This is the Eighth in a series of Guest Posts written by Jianping (Corey) Yang. You can read the introduction to these posts HERE.

(photo taken by Jianping Yang)

Having attended the Navajo-run Christian Church called Pine Hill several times, I noticed that the number of church goers fluctuates from a dozen to more than twenty. At the time when there were the most attendees, some of them were from outside New Mexico. One cannot conclude that the less frequently people go to Church, the less faithful they are. However, I suppose that if people go to Church regularly, they are probably devoted believers.

The church service is not different from that of any other church: music goes first, next the pastor preaches, and then donation and socialization follow. The difference is that the pastor occasionally uses Navajo language, although the primary language is English. The fact that Navajo language is used makes the church service unique and interesting. To me, the singing in Navajo at the beginning is attractive because belief is expressed in a different language. Someone even suggested I  learn to sing in Navajo, and I thought it would be interesting.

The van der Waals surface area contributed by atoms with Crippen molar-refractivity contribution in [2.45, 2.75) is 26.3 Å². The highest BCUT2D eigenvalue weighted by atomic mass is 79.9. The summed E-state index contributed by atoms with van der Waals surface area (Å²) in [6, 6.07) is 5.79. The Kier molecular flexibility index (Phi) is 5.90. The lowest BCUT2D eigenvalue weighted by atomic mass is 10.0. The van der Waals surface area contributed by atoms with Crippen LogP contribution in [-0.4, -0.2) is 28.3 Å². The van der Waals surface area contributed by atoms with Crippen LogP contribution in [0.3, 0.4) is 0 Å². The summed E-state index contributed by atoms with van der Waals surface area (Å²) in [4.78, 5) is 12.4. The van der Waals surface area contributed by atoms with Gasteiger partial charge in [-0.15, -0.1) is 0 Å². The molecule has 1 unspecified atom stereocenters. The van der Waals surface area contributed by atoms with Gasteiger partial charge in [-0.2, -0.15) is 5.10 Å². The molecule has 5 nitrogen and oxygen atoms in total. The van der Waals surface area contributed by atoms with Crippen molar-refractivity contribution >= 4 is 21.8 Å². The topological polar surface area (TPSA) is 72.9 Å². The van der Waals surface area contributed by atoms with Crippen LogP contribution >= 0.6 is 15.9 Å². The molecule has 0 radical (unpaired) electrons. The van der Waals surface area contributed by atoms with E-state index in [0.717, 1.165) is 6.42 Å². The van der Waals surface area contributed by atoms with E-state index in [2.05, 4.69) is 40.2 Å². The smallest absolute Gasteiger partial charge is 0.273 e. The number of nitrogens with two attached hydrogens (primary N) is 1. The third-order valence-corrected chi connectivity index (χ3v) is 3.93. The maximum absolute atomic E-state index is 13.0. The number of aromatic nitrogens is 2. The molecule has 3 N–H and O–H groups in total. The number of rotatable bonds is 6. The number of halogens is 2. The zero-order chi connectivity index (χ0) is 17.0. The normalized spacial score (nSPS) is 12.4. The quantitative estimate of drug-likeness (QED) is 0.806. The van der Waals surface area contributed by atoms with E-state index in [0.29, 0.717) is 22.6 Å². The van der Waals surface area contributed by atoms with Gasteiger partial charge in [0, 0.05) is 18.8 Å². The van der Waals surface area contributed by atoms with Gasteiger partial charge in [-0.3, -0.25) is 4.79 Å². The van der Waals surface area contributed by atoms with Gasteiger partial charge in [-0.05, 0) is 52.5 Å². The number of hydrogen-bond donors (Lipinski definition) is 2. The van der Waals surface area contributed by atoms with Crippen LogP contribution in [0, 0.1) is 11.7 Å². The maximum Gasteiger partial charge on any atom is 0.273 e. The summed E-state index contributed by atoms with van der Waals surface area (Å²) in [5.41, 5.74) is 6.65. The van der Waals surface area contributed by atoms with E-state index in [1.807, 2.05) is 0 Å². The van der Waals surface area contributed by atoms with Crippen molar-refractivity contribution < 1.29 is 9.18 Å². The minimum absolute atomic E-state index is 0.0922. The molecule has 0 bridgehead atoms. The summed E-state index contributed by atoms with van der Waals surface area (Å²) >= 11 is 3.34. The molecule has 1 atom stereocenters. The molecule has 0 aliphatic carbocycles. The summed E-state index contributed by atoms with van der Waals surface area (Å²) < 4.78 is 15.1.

I talked to one family who frequently showed up. The husband told me that he was an artist before. He wasted a lot of money on alcohol. His sons would go to college later this year. When asked what motivated him to encourage his sons to go to college, he said he wouldn’t want his sons to repeat the mistakes he had made. I guess going to Church is a good lifestyle for him to follow.

At one time, food was provided. I asked a Navajo person what the typical Navajo food was. She said it would be the food with mutton. This reminded me of nomadic tribes that typically live on animal products. This characteristic of Navajo food apparently reflects the legacy of the Navajo nomadic tendencies.

Some studies argue that the church’s socialization function is more important than its spiritual one in contemporary American society. It is true that in addition to its spiritual function, Church is also an arena for people to maintain and expand social relations. It creates a space for people to communicate, socially and emotionally. However, I believe the extent the church functions spiritually or socially depends on the location and who the people are.